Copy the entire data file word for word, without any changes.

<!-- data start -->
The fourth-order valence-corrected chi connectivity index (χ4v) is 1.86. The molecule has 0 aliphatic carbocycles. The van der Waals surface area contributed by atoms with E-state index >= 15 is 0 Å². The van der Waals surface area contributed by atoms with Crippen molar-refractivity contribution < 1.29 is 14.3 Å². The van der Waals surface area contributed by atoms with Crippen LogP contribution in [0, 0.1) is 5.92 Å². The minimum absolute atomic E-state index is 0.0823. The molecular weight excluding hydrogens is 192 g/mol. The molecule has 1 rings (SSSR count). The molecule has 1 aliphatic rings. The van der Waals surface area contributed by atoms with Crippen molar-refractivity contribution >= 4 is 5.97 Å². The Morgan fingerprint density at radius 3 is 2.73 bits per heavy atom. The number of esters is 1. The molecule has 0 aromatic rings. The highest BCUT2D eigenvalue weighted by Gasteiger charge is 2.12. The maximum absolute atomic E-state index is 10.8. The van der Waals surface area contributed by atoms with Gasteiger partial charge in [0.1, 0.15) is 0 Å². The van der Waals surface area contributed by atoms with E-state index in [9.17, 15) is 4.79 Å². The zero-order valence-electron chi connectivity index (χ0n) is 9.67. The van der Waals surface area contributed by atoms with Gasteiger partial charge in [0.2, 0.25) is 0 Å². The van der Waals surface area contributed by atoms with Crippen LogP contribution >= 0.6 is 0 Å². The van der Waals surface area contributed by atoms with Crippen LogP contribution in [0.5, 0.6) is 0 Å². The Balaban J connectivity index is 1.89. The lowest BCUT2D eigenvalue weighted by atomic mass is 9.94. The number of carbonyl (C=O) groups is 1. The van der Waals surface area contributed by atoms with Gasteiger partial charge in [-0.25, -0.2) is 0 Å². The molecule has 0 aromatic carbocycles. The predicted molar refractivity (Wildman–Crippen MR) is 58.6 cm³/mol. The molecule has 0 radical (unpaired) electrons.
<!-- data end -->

The fourth-order valence-corrected chi connectivity index (χ4v) is 1.86. The molecule has 0 aliphatic carbocycles. The van der Waals surface area contributed by atoms with E-state index >= 15 is 0 Å². The van der Waals surface area contributed by atoms with Crippen molar-refractivity contribution < 1.29 is 14.3 Å². The van der Waals surface area contributed by atoms with Crippen LogP contribution in [0, 0.1) is 5.92 Å². The minimum absolute atomic E-state index is 0.0823. The molecular weight excluding hydrogens is 192 g/mol. The molecule has 1 rings (SSSR count). The molecule has 1 aliphatic rings. The van der Waals surface area contributed by atoms with Crippen molar-refractivity contribution >= 4 is 5.97 Å². The Morgan fingerprint density at radius 3 is 2.73 bits per heavy atom. The number of esters is 1. The molecule has 0 aromatic rings. The highest BCUT2D eigenvalue weighted by Gasteiger charge is 2.12. The maximum absolute atomic E-state index is 10.8. The van der Waals surface area contributed by atoms with Gasteiger partial charge in [0.1, 0.15) is 0 Å². The van der Waals surface area contributed by atoms with E-state index in [9.17, 15) is 4.79 Å². The zero-order valence-electron chi connectivity index (χ0n) is 9.67. The van der Waals surface area contributed by atoms with Gasteiger partial charge in [0.2, 0.25) is 0 Å². The van der Waals surface area contributed by atoms with Crippen LogP contribution >= 0.6 is 0 Å². The van der Waals surface area contributed by atoms with Crippen LogP contribution in [0.5, 0.6) is 0 Å². The Balaban J connectivity index is 1.89. The lowest BCUT2D eigenvalue weighted by atomic mass is 9.94. The number of carbonyl (C=O) groups is 1. The van der Waals surface area contributed by atoms with Gasteiger partial charge in [-0.25, -0.2) is 0 Å². The molecule has 0 aromatic carbocycles. The predicted molar refractivity (Wildman–Crippen MR) is 58.6 cm³/mol. The molecule has 0 radical (unpaired) electrons.